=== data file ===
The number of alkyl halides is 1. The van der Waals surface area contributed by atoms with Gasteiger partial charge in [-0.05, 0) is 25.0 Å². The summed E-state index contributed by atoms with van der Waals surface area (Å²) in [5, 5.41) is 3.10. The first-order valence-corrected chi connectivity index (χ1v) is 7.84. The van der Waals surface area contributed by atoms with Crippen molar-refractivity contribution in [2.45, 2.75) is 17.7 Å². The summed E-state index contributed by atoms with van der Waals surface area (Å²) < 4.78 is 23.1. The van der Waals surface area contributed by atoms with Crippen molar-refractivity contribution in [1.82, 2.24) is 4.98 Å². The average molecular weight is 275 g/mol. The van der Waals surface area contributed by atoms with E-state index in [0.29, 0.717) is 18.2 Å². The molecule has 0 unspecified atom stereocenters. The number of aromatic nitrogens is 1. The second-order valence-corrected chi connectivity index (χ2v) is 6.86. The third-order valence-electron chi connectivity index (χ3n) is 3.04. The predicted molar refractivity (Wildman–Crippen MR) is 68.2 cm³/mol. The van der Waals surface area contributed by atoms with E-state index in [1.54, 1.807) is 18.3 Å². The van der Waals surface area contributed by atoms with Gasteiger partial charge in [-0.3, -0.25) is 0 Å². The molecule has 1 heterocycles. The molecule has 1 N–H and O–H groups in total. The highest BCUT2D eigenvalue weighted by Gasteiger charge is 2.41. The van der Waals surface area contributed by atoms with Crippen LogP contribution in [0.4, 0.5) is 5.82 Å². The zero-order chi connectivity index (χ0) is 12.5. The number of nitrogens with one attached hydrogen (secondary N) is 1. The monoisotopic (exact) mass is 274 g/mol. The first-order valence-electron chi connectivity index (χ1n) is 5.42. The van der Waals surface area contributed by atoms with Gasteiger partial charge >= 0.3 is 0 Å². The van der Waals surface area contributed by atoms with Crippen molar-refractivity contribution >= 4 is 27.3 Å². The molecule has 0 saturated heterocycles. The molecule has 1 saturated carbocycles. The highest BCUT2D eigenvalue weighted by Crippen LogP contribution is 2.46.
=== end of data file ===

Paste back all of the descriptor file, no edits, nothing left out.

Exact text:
The number of alkyl halides is 1. The van der Waals surface area contributed by atoms with Gasteiger partial charge in [-0.05, 0) is 25.0 Å². The summed E-state index contributed by atoms with van der Waals surface area (Å²) in [5, 5.41) is 3.10. The first-order valence-corrected chi connectivity index (χ1v) is 7.84. The van der Waals surface area contributed by atoms with Crippen molar-refractivity contribution in [2.45, 2.75) is 17.7 Å². The summed E-state index contributed by atoms with van der Waals surface area (Å²) < 4.78 is 23.1. The van der Waals surface area contributed by atoms with Crippen molar-refractivity contribution in [1.82, 2.24) is 4.98 Å². The average molecular weight is 275 g/mol. The van der Waals surface area contributed by atoms with E-state index in [0.29, 0.717) is 18.2 Å². The molecule has 0 unspecified atom stereocenters. The number of aromatic nitrogens is 1. The second-order valence-corrected chi connectivity index (χ2v) is 6.86. The third-order valence-electron chi connectivity index (χ3n) is 3.04. The predicted molar refractivity (Wildman–Crippen MR) is 68.2 cm³/mol. The van der Waals surface area contributed by atoms with E-state index in [1.54, 1.807) is 18.3 Å². The van der Waals surface area contributed by atoms with Gasteiger partial charge in [-0.3, -0.25) is 0 Å². The molecule has 1 heterocycles. The molecule has 1 N–H and O–H groups in total. The highest BCUT2D eigenvalue weighted by Gasteiger charge is 2.41. The van der Waals surface area contributed by atoms with Crippen LogP contribution in [0.4, 0.5) is 5.82 Å². The zero-order chi connectivity index (χ0) is 12.5. The number of nitrogens with one attached hydrogen (secondary N) is 1. The monoisotopic (exact) mass is 274 g/mol. The first-order valence-electron chi connectivity index (χ1n) is 5.42. The van der Waals surface area contributed by atoms with Gasteiger partial charge >= 0.3 is 0 Å². The van der Waals surface area contributed by atoms with Crippen molar-refractivity contribution >= 4 is 27.3 Å². The molecule has 0 saturated heterocycles. The molecule has 1 saturated carbocycles. The highest BCUT2D eigenvalue weighted by Crippen LogP contribution is 2.46.